Wired has a great article this month entitled, “Screw Organic. Go Nuclear. Live Urban. Crank the A/C.” Subtitle: “Inconvenient Truths: in the age of climage change, what matters most is cutting carbon dioxide and other greenhouse gases. That means rethinking everything you ever learned about being green.”
China and India, two emerging superpowers usually get a lot flack for their growing consumption and their overworked factories, but I thought this was an interesting flip of the script. Here’s an excerpt from the article, enjoy.
Pop quiz: who’s the volume dealer in alternative-energy hardware? If you said, choking, smoking, coal-toking China, give yourself a carbon credit.
Consider solar cells, the least carbon-intensive option after nuclear, wind, and biomass, according to an analysis by the International Atomic Energy Agency. In 2007, photovoltaic factories in the People’s Republic tripled production, grabbing 35 percent of the global market and making China the world’s number one producer. How about rechargeable lithium-ion batteries, critical for superefficient electric vehicles? Chinese manufacturers will soon rule that world, too. Windmills? “Prepare for the onslaught of relatively inexpensive Chinese turbines,” says Steve Sawyer, head of the Global Wind Energy Council. His forecast: China will produce enough gear to generate 10 gigawatts of power annually by 2010–more than half the capacity of the whole world installed in 2007.
China has three big reasons for jumping feetfirst into the carbon fight. Obviously, there’s the threat of climate change–flooding in China’s coastal cities, drought in the country’s interior. Second, there’s political instability: Air and water pollution is already a flash point for public protests. And then there’s the burgeoning export market for green products stamped MADE IN CHINA.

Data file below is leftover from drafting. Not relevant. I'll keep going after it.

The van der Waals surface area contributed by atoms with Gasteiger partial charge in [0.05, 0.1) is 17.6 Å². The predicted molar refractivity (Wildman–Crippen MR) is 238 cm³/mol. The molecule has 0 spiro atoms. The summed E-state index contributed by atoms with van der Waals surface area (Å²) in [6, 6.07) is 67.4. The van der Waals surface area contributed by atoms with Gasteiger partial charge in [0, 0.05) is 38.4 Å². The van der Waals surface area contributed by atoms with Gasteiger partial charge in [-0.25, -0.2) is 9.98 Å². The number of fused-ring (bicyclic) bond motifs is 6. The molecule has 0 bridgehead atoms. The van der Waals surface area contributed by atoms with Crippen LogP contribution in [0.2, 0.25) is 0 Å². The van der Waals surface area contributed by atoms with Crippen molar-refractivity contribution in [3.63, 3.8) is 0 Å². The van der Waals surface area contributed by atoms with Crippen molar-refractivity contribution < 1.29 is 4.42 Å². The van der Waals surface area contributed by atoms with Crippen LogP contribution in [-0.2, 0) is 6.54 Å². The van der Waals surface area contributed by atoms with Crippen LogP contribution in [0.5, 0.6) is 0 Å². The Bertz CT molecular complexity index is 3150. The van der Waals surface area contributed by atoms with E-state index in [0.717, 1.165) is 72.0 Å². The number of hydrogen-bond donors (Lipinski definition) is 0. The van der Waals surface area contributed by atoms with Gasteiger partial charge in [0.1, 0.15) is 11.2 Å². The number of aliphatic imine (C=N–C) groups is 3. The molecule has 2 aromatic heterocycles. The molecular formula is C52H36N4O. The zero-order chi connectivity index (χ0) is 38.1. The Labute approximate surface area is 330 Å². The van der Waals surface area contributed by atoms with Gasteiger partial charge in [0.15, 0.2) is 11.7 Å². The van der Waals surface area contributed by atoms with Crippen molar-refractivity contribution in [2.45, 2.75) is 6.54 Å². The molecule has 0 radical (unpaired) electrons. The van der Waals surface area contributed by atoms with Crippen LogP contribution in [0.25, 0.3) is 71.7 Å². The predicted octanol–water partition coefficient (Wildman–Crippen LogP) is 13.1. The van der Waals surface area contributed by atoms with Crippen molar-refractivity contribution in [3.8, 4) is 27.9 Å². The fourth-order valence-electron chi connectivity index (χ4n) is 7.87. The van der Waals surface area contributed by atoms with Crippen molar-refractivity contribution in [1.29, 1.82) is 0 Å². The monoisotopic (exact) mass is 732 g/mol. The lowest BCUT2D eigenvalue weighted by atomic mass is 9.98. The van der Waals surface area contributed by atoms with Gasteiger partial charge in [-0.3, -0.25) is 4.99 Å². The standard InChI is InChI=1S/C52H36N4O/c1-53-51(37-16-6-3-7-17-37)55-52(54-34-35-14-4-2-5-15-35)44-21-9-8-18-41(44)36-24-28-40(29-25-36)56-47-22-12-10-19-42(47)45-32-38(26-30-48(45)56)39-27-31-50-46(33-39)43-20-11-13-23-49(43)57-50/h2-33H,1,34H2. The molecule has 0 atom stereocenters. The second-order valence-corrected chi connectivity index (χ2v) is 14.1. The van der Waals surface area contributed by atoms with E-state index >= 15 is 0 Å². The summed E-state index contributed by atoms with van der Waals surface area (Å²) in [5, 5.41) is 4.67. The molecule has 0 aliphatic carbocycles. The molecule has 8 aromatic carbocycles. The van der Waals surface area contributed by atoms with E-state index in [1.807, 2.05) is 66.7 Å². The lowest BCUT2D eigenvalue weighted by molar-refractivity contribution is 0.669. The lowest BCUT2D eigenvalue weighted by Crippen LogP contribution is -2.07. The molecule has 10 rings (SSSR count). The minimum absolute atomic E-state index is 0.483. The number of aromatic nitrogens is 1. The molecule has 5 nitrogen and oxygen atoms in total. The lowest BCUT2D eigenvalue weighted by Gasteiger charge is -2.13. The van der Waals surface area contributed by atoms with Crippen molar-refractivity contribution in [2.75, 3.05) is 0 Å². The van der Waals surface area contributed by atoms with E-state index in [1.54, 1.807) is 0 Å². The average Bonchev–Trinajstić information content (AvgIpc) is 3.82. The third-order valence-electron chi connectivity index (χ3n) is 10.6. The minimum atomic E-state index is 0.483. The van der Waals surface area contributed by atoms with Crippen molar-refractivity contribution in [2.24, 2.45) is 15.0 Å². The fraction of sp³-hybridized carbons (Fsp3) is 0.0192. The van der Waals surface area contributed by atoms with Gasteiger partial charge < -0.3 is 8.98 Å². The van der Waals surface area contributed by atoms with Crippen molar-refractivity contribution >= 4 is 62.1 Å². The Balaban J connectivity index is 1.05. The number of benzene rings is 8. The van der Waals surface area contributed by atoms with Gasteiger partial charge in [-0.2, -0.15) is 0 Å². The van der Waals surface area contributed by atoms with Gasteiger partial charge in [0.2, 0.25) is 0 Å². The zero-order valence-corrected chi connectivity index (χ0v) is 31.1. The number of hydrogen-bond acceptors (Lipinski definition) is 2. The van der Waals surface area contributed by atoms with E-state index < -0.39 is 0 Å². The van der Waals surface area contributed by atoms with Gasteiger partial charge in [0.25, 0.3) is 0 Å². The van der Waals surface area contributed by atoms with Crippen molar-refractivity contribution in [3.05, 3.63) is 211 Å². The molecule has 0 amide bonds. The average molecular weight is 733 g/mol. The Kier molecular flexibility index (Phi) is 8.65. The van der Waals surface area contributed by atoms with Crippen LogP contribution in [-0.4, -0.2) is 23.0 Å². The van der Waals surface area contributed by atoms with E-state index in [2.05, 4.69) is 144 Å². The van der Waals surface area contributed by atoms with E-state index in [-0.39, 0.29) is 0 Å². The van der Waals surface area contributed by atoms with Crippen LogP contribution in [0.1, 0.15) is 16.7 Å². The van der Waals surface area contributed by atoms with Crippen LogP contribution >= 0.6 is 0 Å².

Will renovating the planet spur the first wave of homegrown Chinese tech innovation? Jeff Immelt, CEO of General Electric, thinks so. “China has as much or more at stake than anyone,” he said at a recent corporate summit. “Solar energy, carbon sequestration–we’re going to be blown away by China’s progress over the next couple of decades.” If only they could clean up Beijing’s air in time for the summer Olympics. –– Spencer Reiss
What strikes me is the power of economics. More than the politics and the environment itself, it seems that the opportunity for profits seems to create the momentum for change. Perhaps I’m too cynical, but I can’t help but observe that “saving mother earth” just isn’t a good enough motive. Isn’t it strange that the ideal itself rarely is enough to live accordingly? Don’t get me wrong, I’m encouraged to read an argument that doesn’t just point the finger at the growing Asian economies as the biggest culprit in climate change. That’s a nice consolation argument piece. I’m just interested in the notion that in order for us to make environmental consciousness ubiquitous, we’ve had to make it consumable – and consumption, and its twin brother production, is what got us here in the first place.
Instead of Walter Wink’s “Myth of Redemptive Violence,” it is as if there is a Myth of Redemptive Consumption. It’s not that shopping is evil, it’s that you’re shopping for the wrong things. But that’s the great conundrum, isn’t it? Like Bob Dylan said in one of his Christian episodes, “You’ve got to serve somebody.” We are never quite as free as we would like to be. There seem to be some who would like to think we could live on earth without leaving any footprint at all, much less a carbon one. But what would that profit us? My soul and not the world?